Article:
I never promised you a rose garden. –Joe South. In the material world, especially among young girls, the hope prevails that marriage will be a pleasurable affair and that the pleasure will never end. “Happily ever after” is a favorite phrase at the end of practically every romantic fairy tale. The reality is, however, that although pleasures exist in married life, those pleasures are intermittent and short-lived. Because this is the world of dualities, the pleasures of married life are offset by pain. This is the arrangement of the all-merciful Lord.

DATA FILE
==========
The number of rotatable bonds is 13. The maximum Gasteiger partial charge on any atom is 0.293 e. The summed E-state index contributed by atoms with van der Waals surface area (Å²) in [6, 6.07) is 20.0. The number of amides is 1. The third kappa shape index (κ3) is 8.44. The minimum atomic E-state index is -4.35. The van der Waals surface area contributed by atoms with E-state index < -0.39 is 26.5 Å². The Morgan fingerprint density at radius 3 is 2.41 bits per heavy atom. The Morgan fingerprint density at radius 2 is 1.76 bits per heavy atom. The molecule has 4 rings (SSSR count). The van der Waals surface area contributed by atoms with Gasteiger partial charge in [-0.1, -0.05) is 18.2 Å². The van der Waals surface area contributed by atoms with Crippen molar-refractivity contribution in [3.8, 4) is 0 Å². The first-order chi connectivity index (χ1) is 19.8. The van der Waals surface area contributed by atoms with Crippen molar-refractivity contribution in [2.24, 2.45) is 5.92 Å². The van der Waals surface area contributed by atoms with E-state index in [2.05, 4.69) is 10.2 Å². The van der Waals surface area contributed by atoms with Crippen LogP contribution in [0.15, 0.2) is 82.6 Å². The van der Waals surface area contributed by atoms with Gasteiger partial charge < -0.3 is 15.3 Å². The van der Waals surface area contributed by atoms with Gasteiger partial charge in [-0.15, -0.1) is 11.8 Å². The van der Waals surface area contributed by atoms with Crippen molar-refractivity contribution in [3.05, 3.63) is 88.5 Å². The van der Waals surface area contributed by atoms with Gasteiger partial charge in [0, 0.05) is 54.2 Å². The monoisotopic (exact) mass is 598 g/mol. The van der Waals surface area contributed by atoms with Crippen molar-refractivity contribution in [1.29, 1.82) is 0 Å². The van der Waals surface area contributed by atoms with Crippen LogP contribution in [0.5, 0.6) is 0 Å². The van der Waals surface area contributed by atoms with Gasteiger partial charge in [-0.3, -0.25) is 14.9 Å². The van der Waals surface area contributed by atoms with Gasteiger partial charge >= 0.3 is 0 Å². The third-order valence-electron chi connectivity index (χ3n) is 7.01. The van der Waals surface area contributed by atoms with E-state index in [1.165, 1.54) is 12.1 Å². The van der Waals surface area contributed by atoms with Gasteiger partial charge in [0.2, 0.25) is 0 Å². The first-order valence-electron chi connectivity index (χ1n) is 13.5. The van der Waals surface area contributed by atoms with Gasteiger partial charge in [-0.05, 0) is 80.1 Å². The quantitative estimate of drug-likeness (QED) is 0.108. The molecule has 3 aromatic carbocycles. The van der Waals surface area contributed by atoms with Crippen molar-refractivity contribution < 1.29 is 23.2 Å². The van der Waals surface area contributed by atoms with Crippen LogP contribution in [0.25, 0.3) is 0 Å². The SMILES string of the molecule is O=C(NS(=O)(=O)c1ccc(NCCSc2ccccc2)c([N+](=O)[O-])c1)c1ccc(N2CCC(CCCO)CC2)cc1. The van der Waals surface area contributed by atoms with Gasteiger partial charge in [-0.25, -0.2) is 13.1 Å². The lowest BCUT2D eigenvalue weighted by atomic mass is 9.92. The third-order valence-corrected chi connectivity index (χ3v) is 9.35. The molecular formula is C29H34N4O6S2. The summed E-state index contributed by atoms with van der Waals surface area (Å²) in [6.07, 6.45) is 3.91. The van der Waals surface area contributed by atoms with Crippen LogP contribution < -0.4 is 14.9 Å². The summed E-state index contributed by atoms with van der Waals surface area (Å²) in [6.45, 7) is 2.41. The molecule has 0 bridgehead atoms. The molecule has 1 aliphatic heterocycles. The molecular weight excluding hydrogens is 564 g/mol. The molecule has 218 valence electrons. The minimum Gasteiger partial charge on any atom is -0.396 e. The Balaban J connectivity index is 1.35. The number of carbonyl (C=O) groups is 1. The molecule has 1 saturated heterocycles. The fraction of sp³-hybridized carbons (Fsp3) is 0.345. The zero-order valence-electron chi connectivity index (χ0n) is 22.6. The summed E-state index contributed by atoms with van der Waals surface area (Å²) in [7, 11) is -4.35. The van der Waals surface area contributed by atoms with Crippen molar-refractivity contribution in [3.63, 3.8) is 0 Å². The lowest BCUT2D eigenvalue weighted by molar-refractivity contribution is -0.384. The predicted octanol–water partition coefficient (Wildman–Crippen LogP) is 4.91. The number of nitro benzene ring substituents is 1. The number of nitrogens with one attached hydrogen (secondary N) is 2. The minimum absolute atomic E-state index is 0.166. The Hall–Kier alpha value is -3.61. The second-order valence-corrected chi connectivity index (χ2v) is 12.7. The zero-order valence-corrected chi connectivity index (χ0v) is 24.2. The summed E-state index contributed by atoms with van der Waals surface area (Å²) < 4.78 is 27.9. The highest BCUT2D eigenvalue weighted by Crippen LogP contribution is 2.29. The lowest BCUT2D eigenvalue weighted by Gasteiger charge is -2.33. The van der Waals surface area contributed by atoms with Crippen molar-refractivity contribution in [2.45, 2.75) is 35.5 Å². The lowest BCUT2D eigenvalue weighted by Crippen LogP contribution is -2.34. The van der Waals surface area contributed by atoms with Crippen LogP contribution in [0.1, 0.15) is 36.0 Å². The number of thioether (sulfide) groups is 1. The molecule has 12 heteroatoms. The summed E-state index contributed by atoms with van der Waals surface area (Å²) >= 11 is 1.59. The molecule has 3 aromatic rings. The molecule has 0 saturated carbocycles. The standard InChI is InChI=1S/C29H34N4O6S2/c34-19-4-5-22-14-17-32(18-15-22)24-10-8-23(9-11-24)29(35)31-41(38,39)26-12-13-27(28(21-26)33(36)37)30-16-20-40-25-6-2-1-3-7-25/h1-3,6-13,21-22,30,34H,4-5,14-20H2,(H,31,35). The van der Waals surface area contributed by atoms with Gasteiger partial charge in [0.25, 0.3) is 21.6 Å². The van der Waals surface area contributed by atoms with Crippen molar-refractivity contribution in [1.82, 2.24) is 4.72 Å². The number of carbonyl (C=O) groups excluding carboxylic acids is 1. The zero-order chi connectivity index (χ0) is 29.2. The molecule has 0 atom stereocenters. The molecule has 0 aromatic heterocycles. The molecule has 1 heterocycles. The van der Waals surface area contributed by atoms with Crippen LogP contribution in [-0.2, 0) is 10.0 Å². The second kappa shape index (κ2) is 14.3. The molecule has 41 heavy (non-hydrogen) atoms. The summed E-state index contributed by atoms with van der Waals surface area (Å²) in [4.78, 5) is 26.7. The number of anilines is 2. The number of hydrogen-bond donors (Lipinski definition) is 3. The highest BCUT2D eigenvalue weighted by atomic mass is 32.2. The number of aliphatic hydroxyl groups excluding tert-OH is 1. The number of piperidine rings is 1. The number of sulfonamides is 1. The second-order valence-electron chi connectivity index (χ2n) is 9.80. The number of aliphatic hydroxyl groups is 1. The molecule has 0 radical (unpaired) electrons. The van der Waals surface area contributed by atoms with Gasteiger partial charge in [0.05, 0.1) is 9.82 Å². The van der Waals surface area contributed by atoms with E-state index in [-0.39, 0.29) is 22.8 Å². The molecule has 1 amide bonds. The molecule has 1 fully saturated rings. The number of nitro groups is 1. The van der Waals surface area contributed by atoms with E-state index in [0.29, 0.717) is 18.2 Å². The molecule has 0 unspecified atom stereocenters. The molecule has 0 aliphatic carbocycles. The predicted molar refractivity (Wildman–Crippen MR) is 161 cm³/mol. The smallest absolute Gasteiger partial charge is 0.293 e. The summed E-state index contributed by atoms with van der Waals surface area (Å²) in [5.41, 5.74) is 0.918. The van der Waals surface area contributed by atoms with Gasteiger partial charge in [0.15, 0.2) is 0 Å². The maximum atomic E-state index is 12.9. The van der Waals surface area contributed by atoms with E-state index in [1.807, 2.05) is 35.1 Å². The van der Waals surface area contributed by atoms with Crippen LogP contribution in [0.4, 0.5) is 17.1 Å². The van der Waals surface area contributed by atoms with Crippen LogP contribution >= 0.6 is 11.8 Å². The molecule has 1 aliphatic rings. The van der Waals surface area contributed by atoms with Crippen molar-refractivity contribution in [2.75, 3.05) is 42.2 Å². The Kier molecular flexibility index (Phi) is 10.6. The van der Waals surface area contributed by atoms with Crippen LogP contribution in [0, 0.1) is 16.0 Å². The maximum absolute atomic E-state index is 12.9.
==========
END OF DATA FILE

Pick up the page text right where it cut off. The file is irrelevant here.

Such pain manifests in different forms. Besides the pains of old age, disease and death, most couples have children. Thus, not only the woman but also the man experiences the pain of childbirth. The woman directly experiences the discomforts of pregnancy, labor and delivery, while the man experiences the lifelong responsibility of having to figure out how to provide for, protect, and educate his child(ren). Father and mother also both experience anxiety on behalf of their children when the children suffer, and suffer they must. This world is a place of suffering: dukhalayam asasvatam. Man and wife also experience the pain of being misunderstood by each other (married life is fraught with misunderstandings because man and woman think, feel and communicate differently), the pain of being falsely accused, the pain of embarrassment at having disappointed one’s spouse, or feeling the pain of our spouse when he or she is unhappy or frustrated, sick or hurt. [...]